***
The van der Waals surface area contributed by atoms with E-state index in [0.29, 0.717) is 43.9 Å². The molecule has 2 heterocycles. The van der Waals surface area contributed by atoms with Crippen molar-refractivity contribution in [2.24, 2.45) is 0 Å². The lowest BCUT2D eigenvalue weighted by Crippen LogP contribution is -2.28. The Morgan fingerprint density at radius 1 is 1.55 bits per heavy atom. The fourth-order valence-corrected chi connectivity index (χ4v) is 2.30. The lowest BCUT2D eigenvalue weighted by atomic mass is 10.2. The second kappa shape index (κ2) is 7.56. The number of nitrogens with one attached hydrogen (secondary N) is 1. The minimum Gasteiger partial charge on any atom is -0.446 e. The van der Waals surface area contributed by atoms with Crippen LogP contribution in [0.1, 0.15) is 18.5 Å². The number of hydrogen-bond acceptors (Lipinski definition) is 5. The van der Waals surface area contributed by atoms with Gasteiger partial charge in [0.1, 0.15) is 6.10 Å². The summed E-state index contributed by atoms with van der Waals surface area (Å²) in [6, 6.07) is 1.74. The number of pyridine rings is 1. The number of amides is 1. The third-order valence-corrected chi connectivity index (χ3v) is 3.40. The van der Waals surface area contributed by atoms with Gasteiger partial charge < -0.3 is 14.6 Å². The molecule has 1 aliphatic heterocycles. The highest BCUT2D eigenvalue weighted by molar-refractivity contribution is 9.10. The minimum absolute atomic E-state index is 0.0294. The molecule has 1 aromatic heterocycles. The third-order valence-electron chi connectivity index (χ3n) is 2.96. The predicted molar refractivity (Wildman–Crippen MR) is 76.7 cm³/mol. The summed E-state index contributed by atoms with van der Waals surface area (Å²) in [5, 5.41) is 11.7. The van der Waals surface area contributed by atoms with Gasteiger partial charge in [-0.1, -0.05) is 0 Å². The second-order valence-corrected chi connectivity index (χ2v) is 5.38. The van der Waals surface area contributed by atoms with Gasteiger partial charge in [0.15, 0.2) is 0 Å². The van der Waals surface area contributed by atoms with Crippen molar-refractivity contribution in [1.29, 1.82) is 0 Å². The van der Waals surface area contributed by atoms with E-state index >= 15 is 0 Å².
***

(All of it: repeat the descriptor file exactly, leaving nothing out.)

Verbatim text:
The van der Waals surface area contributed by atoms with E-state index in [0.29, 0.717) is 43.9 Å². The molecule has 2 heterocycles. The van der Waals surface area contributed by atoms with Crippen molar-refractivity contribution in [2.24, 2.45) is 0 Å². The lowest BCUT2D eigenvalue weighted by Crippen LogP contribution is -2.28. The Morgan fingerprint density at radius 1 is 1.55 bits per heavy atom. The fourth-order valence-corrected chi connectivity index (χ4v) is 2.30. The lowest BCUT2D eigenvalue weighted by atomic mass is 10.2. The second kappa shape index (κ2) is 7.56. The number of nitrogens with one attached hydrogen (secondary N) is 1. The minimum Gasteiger partial charge on any atom is -0.446 e. The van der Waals surface area contributed by atoms with Crippen LogP contribution in [0.1, 0.15) is 18.5 Å². The number of hydrogen-bond acceptors (Lipinski definition) is 5. The van der Waals surface area contributed by atoms with Gasteiger partial charge in [0.1, 0.15) is 6.10 Å². The summed E-state index contributed by atoms with van der Waals surface area (Å²) in [6, 6.07) is 1.74. The number of pyridine rings is 1. The number of amides is 1. The third-order valence-corrected chi connectivity index (χ3v) is 3.40. The van der Waals surface area contributed by atoms with Gasteiger partial charge < -0.3 is 14.6 Å². The molecule has 1 aliphatic heterocycles. The highest BCUT2D eigenvalue weighted by molar-refractivity contribution is 9.10. The minimum absolute atomic E-state index is 0.0294. The molecule has 1 aromatic heterocycles. The third-order valence-electron chi connectivity index (χ3n) is 2.96. The predicted molar refractivity (Wildman–Crippen MR) is 76.7 cm³/mol. The summed E-state index contributed by atoms with van der Waals surface area (Å²) in [5, 5.41) is 11.7. The van der Waals surface area contributed by atoms with Gasteiger partial charge in [-0.1, -0.05) is 0 Å². The second-order valence-corrected chi connectivity index (χ2v) is 5.38. The van der Waals surface area contributed by atoms with Gasteiger partial charge in [0.15, 0.2) is 0 Å². The van der Waals surface area contributed by atoms with Crippen molar-refractivity contribution in [1.29, 1.82) is 0 Å². The van der Waals surface area contributed by atoms with E-state index >= 15 is 0 Å².